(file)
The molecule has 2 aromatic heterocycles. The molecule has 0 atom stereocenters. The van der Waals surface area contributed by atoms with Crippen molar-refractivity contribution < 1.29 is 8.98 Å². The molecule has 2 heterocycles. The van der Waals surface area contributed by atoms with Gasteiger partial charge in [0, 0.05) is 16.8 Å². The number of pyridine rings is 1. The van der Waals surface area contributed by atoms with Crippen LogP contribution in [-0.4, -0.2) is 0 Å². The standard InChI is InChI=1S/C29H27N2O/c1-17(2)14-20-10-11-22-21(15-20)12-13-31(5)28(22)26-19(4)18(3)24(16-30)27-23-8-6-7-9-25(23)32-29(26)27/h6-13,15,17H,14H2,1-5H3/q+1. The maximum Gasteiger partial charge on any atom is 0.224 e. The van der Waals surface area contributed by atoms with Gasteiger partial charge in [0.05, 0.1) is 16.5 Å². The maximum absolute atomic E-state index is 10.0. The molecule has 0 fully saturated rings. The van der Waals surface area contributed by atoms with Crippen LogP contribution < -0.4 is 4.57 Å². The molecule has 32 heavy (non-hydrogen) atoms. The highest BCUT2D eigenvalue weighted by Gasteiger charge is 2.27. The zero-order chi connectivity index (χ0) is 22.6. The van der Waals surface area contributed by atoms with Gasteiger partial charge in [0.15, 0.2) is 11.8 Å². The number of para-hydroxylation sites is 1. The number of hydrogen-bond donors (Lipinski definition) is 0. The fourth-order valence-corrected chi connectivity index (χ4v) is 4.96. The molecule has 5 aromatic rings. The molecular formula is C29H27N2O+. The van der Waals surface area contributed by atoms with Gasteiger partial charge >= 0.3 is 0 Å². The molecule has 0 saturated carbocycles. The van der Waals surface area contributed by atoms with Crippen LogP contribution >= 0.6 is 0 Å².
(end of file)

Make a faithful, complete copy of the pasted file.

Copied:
The molecule has 2 aromatic heterocycles. The molecule has 0 atom stereocenters. The van der Waals surface area contributed by atoms with Crippen molar-refractivity contribution < 1.29 is 8.98 Å². The molecule has 2 heterocycles. The van der Waals surface area contributed by atoms with Gasteiger partial charge in [0, 0.05) is 16.8 Å². The number of pyridine rings is 1. The van der Waals surface area contributed by atoms with Crippen LogP contribution in [-0.4, -0.2) is 0 Å². The standard InChI is InChI=1S/C29H27N2O/c1-17(2)14-20-10-11-22-21(15-20)12-13-31(5)28(22)26-19(4)18(3)24(16-30)27-23-8-6-7-9-25(23)32-29(26)27/h6-13,15,17H,14H2,1-5H3/q+1. The maximum Gasteiger partial charge on any atom is 0.224 e. The van der Waals surface area contributed by atoms with Gasteiger partial charge in [0.05, 0.1) is 16.5 Å². The maximum absolute atomic E-state index is 10.0. The molecule has 0 fully saturated rings. The van der Waals surface area contributed by atoms with Crippen LogP contribution < -0.4 is 4.57 Å². The molecule has 32 heavy (non-hydrogen) atoms. The highest BCUT2D eigenvalue weighted by Gasteiger charge is 2.27. The zero-order chi connectivity index (χ0) is 22.6. The van der Waals surface area contributed by atoms with Gasteiger partial charge in [0.15, 0.2) is 11.8 Å². The number of para-hydroxylation sites is 1. The number of hydrogen-bond donors (Lipinski definition) is 0. The fourth-order valence-corrected chi connectivity index (χ4v) is 4.96. The molecule has 5 aromatic rings. The molecular formula is C29H27N2O+. The van der Waals surface area contributed by atoms with Gasteiger partial charge >= 0.3 is 0 Å². The molecule has 0 saturated carbocycles. The van der Waals surface area contributed by atoms with Crippen LogP contribution >= 0.6 is 0 Å².